The Pawpaw: Foraging For America's Forgotten Fruit

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Pawpaws may look like mangos, but unlike other tropical fruits, they are native to North America.
Abby Verbosky for NPR
Pawpaws may look like mangos, but unlike other tropical fruits, they are native to North America.

So what the heck is a pawpaw?

Recently, I heard about a secret snack. Kayakers who paddle the waters near Washington, D.C., told me about a mango-like fruit that grows along the banks of the Potomac — a speckled and homely skin that hides a tasty treat.

A tropical-like fruit here, really? Yep. It's the only temperate member of a tropical family of trees. You can't buy the pawpaw in stores, so for years, the only way to eat them was straight from the tree.

I was intrigued. So I decided to hunt for a pawpaw myself.

D.C. nature guide Matt Cohen showed me how to find them.

We took the Billy Goat Trail on the Maryland side of the Potomac River. "Wow," was the first word out of my mouth when I tasted one we found on our hike. It's sort of mango-meets-the-banana ... with a little hint of melon.

Although you may not have heard of it, the pawpaw has quite a history. Thomas Jefferson had pawpaws at Monticello. And when he was minister to France in 1786, he had pawpaw seeds shipped over to friends there. He probably wanted to impress his friends with something exotic from America.

Lewis and Clark wrote in their journals that they were quite fond of the pawpaw. At one point during their expedition in 1806, they relied on pawpaws when other provisions ran low. And from Michigan to West Virginia, people have even named towns and lakes after the pawpaw.

But the pawpaw has only recently been commercialized. That's one reason you don't see it in the grocery store. So far, there are just a few orchards selling to farmers markets. This progress is largely thanks to the work of plant scientist Neal Peterson.

He has spent the past 35 years breeding the pawpaw to make it look and taste more like a fruit we'd buy. He has selected and grown varieties that are bigger, with more flesh.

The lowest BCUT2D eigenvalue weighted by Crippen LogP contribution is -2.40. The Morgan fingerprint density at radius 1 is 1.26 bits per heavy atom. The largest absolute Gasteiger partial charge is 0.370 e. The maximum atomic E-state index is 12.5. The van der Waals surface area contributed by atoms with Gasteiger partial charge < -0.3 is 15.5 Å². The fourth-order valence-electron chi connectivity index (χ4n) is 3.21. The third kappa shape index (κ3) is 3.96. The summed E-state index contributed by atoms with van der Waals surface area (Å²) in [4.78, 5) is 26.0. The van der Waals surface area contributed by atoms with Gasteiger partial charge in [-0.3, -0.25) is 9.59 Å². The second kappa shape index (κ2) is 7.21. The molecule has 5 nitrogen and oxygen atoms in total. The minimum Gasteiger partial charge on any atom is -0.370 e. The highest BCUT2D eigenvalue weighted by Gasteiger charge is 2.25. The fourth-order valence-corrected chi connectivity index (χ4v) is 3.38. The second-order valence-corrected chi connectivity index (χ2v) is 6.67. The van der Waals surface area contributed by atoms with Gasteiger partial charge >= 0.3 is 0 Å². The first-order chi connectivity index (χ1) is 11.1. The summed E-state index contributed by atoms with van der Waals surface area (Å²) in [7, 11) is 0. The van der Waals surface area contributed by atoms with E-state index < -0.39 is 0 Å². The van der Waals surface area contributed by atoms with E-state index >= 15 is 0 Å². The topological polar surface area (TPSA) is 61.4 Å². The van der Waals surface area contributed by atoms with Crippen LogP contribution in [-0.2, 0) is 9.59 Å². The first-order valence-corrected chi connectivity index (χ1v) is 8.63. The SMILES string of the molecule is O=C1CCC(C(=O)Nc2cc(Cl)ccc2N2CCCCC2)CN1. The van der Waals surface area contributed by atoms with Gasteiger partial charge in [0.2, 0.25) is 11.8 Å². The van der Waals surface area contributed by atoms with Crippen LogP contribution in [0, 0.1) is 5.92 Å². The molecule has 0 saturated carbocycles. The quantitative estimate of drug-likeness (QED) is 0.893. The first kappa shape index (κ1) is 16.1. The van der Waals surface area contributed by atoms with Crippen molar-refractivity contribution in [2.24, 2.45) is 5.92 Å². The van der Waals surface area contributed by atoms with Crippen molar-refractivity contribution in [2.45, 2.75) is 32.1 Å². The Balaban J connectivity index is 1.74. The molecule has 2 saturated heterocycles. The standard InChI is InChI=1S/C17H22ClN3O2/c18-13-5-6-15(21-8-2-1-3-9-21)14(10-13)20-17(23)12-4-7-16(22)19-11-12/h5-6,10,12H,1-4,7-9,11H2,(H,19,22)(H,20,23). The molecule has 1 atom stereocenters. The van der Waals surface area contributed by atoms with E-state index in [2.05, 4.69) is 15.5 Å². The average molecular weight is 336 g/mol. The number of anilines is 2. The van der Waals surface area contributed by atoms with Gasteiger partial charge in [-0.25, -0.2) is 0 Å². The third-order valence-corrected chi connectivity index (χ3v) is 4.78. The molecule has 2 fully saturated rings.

After tasting his first wild pawpaw 35 years ago, he had a eureka moment.

"It was just a revelation," he says. Peterson thought that the pawpaw was every bit the rival of a perfect peach or apple — fruits that have had thousands of years of breeding.

Why hadn't someone done this with the pawpaw? "I could just instantly make that leap of imagination," he says.

And some three decades later, he has a lot to show for it. His pawpaws are being grown in a few orchards and sold at farmers markets.

And now it's moving beyond novelty. A food scientist at Ohio University, Rob Brannan, is interested in studying the nutrients in the pawpaw. So far, he has published one study that found the antioxidant count in the fruit to be pretty high.

"It's about the same as a cranberry" or a cherry, Brannan says.

If scientists could put a "health halo" over the pawpaw, Brannan says, it would give the fruit a commercial boost. It's happened before. Pomegranate juice, anyone?

"Yum — wonderful flavor," Joan Foster said after tasting her first pawpaw at the Olney Farm Market recently. She has been waiting a long time to try one. They're only available a few weeks out of the year — and this year's pawpaw season is just about over.

So if you're intrigued, come back again tomorrow for a few tips on where you can find pawpaw beer, pawpaw sorbet ... and pawpaw recipes.

Copyright 2011 National Public Radio. To see more, visit http://www.npr.org/.

 

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